- Wednesday 12 July 2017
An informal meeting between the Sunshine Coast Mayor, councillors, council staff and Buderim community gardeners has provided an opportunity to start an initial discussion on all aspects of the approach to managing the authorisation of verge gardens.
Mayor Mark Jamieson said the meeting held on Friday (July 7) was “very productive”, with residents presenting the benefits they had personally experienced as a result of their community verge gardens and outlining the views of Buderim residents in relation to current arrangements.
“It was a wide ranging and convivial discussion where the residents put forward their ideas and council outlined the rationale behind the current authorisation arrangements which are based predominantly on safeguarding the interests of our residents,” Mayor Jamieson said.
“Importantly there was an acceptance that council’s guidelines are very generous in terms of the plantings that have been permitted, compared to those of other councils.
“In fact, there was a recognition by the residents that, in some respects, these may need to be revisited in the interests of public safety and focussing more on lower height plantings including dwarf varieties of certain fruit trees so their children and grandchildren can safely and more easily pick the fruit.”
Mayor Jamieson said the council outlined the reasons why a free permit was required and the rationale for the insurance requirements.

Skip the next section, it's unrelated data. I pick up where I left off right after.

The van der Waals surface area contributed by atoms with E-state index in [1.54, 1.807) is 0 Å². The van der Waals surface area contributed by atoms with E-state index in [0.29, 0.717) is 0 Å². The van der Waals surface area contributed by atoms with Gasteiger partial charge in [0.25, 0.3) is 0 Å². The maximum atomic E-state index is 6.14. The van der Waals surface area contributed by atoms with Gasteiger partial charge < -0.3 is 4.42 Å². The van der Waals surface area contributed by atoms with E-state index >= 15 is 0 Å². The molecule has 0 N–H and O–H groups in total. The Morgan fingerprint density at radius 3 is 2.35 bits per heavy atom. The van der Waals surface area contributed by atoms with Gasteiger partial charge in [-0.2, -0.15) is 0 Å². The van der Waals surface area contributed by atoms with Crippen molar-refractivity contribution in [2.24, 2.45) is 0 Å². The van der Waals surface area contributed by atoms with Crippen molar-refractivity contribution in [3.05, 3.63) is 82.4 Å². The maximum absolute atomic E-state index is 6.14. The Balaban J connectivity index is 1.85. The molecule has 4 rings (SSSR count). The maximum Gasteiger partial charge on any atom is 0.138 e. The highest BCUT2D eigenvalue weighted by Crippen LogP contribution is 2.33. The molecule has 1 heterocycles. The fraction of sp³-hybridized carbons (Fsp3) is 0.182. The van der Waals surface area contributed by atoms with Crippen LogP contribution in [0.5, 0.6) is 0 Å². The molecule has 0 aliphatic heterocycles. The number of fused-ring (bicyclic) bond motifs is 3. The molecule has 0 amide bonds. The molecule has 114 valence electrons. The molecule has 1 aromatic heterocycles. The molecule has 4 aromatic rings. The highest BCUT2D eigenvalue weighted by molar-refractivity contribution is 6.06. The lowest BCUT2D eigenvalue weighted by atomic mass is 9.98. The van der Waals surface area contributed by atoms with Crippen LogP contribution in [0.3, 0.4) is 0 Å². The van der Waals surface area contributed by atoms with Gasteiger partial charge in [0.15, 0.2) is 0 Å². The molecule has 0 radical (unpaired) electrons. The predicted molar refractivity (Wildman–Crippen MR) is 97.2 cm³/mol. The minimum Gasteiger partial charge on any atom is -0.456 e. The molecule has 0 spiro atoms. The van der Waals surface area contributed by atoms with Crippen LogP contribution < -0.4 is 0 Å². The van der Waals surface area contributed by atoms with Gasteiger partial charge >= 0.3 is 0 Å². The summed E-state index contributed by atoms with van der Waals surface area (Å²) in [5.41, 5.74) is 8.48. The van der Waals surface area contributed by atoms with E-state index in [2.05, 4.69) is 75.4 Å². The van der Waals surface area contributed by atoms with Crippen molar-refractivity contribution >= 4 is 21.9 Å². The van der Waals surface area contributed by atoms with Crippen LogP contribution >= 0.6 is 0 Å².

“At the heart of our requirement for the resident to hold legal liability insurance cover for their activities on the verge is council’s desire to safeguard the interests of residents who could face substantial legal and financial exposure if a person were injured and the injury was directly attributable to the resident’s verge garden,” Mayor Jamieson said.
“Our residents made it clear however, that the insurance requirement is the issue that is the most problematic and concerning for some residents.
Councillors and I were interested to hear the residents’ concerns in relation to their efforts to secure insurance cover.
“As a result of our meeting, we all recognised that the insurance arrangements can be a complex matter and there is an undertaking to work with the residents on the issues raised and identify possible solutions.
“At the end of the day, much of what lies at the heart of an issue such as managing verge gardens is a strong degree of community self-regulation – the willingness of the community to take responsibility for what is and isn’t appropriate in terms of plantings and coverage of the verge.
“I was pleased to sense a strong interest in the residents we met with in taking this responsibility.”
Divisional councillor Ted Hungerford emphasised that the council had always been supportive of verge gardens, and council and the residents were in agreement that there were many benefits the community enjoyed thanks to this project.
“Insurance is a concern and council wants the verge gardens to be safe,” Cr Hungerford said.
“I look forward to the verge garden project continuing in a safe manner so everyone – the gardeners and the general community – can enjoy living here.”